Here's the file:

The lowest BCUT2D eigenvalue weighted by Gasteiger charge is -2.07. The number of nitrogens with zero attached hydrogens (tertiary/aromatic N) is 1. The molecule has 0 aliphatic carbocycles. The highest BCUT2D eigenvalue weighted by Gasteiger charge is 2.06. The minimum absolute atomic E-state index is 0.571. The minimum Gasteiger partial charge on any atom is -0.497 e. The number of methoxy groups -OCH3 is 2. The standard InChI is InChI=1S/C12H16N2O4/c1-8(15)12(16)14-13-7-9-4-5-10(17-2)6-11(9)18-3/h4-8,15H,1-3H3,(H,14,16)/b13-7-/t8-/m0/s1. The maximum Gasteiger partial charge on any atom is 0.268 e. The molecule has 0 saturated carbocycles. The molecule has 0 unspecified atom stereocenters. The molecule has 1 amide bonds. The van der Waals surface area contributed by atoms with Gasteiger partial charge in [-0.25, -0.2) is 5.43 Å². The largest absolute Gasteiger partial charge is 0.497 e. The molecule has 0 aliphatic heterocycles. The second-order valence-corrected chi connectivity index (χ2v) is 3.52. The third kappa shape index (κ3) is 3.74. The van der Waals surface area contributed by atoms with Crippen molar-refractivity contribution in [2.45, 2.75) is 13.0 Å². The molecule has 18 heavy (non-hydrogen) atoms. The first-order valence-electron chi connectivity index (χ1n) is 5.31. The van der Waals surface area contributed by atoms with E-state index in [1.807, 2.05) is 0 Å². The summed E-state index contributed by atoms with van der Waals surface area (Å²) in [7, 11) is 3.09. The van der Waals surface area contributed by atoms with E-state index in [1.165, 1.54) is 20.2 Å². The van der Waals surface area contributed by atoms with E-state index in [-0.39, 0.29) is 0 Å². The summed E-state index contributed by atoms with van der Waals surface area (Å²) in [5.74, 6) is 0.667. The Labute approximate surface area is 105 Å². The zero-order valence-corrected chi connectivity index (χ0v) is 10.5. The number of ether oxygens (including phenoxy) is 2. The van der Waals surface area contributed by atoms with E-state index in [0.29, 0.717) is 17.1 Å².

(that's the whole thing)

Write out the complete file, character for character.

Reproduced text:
The lowest BCUT2D eigenvalue weighted by Gasteiger charge is -2.07. The number of nitrogens with zero attached hydrogens (tertiary/aromatic N) is 1. The molecule has 0 aliphatic carbocycles. The highest BCUT2D eigenvalue weighted by Gasteiger charge is 2.06. The minimum absolute atomic E-state index is 0.571. The minimum Gasteiger partial charge on any atom is -0.497 e. The number of methoxy groups -OCH3 is 2. The standard InChI is InChI=1S/C12H16N2O4/c1-8(15)12(16)14-13-7-9-4-5-10(17-2)6-11(9)18-3/h4-8,15H,1-3H3,(H,14,16)/b13-7-/t8-/m0/s1. The maximum Gasteiger partial charge on any atom is 0.268 e. The molecule has 0 saturated carbocycles. The molecule has 0 unspecified atom stereocenters. The molecule has 1 amide bonds. The van der Waals surface area contributed by atoms with Gasteiger partial charge in [-0.25, -0.2) is 5.43 Å². The largest absolute Gasteiger partial charge is 0.497 e. The molecule has 0 aliphatic heterocycles. The second-order valence-corrected chi connectivity index (χ2v) is 3.52. The third kappa shape index (κ3) is 3.74. The van der Waals surface area contributed by atoms with Crippen molar-refractivity contribution in [2.45, 2.75) is 13.0 Å². The molecule has 18 heavy (non-hydrogen) atoms. The first-order valence-electron chi connectivity index (χ1n) is 5.31. The van der Waals surface area contributed by atoms with E-state index in [1.807, 2.05) is 0 Å². The summed E-state index contributed by atoms with van der Waals surface area (Å²) in [7, 11) is 3.09. The van der Waals surface area contributed by atoms with E-state index in [1.165, 1.54) is 20.2 Å². The van der Waals surface area contributed by atoms with E-state index in [-0.39, 0.29) is 0 Å². The summed E-state index contributed by atoms with van der Waals surface area (Å²) in [5.74, 6) is 0.667. The Labute approximate surface area is 105 Å². The zero-order valence-corrected chi connectivity index (χ0v) is 10.5. The number of ether oxygens (including phenoxy) is 2. The van der Waals surface area contributed by atoms with E-state index in [0.29, 0.717) is 17.1 Å².